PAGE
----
We have great news – our mission to increase public access to towed watersports in the Newberg Pool is one step closer to reality. The Oregon Legislature is now accepting public comment on our bill. The opposition is already weighing in and we need EVERY boater in Oregon to take two minutes today to show legislators that the majority of the community supports reform. Please submit your written comment here by Wednesday, February 14 at 11:59pm.
By adding your voice to this cause, elected officials can hear from real people in their communities on the issues that matter to them. Below are some talking points and instructions to assist you with the process. Even if you already signed the petition we need you to submit written comment too.
How to Submit Testimony:
• Visit the Testimony Submission form for SB 1590 here.
• Fill in the name, residence and email address fields
• Choose "support" for your position on this bill
• Write in your text testimony
• Tell the Oregon Legislature why you support this bill. Even a few sentences is fine. Include a personalized note on how this bill will impact your family or business.
Sample talking points to consider for your testimony:
• SB 1590 will increase public access to towed water sports for hundreds of families along the Newberg Pool. This includes restoring carefully planned zones by the OSMB, shaped with input from diverse river stakeholders including small businesses, environmentalists and homeowners. These zones ensure safety for river users and the environment by limiting towed water sports to suitable areas.
• SB 1590 carries forward the Oregon State Marine Board’s Newberg Pool Towed Watersports Education Program so boaters remain informed about the latest boater safety measures, effective wave management techniques and operator responsibilities.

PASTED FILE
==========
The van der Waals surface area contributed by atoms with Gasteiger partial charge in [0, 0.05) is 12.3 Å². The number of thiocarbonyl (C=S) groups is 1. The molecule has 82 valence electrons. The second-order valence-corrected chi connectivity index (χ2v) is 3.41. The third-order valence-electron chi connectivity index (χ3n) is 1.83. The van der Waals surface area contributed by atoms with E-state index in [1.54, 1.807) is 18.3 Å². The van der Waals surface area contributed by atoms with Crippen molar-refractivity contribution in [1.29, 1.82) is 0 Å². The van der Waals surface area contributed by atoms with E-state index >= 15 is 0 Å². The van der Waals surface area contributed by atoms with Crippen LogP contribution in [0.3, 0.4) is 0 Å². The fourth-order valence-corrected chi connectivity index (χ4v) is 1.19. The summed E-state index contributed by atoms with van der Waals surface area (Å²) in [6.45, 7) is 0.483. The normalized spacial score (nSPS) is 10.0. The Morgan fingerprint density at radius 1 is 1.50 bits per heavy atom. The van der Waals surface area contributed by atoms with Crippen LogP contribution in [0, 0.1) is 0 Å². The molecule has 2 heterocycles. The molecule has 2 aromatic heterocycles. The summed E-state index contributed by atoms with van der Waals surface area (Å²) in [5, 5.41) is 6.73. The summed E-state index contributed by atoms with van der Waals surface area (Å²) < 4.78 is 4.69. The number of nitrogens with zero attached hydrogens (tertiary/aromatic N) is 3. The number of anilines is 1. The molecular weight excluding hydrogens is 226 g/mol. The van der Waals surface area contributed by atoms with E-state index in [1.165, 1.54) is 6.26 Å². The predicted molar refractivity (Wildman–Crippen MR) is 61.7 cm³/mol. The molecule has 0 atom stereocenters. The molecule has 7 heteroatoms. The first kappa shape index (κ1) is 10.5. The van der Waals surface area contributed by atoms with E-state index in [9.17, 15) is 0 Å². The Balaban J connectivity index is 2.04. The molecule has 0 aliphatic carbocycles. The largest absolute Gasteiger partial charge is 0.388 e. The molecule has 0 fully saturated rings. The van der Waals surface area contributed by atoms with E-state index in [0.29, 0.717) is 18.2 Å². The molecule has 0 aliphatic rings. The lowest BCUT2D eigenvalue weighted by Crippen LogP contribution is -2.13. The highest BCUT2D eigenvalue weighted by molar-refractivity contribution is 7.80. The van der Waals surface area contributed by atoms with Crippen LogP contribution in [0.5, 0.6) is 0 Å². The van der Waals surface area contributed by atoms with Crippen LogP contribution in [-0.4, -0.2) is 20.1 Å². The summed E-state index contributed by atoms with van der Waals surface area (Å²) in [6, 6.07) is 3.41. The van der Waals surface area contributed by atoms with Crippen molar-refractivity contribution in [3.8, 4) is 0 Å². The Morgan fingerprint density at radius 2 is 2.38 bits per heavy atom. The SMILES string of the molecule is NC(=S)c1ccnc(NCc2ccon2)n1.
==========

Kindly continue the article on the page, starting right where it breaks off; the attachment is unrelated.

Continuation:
• Implementing a standardized factory weight limit not only prevents larger boats from towing riders but also streamlines enforcement. The present weight limit (combined factory dry weight and ballast) has no national standard which has posed significant challenges for consumers to determine if their boat is eligible and for the marine board to accurately enforce.
• Waves created by boats from a safe distance (i.e. 200 feet+ from shore) do not significantly impact shorelines according to peer-reviewed scientific studies.
• Residential development is the leading source of human-caused erosion in the Newberg Pool according to ecological restoration engineer David Gorman. Moreover, natural occurrences such as winter storms have a much greater impact on erosion than boating.
• There is no empirical evidence or peer-reviewed study that links the current restrictions to having any positive effect on fish populations. Wake sports largely take place in the summer, outside of key migratory or spawning months. Studies show that wake boats waves, when operated at least 200 feet from shore, do not carry enough energy to have a significant impact on most shorelines.
For more information on the proposed legislation, visit https://www.oregonfamiliesforboating.org/actnow.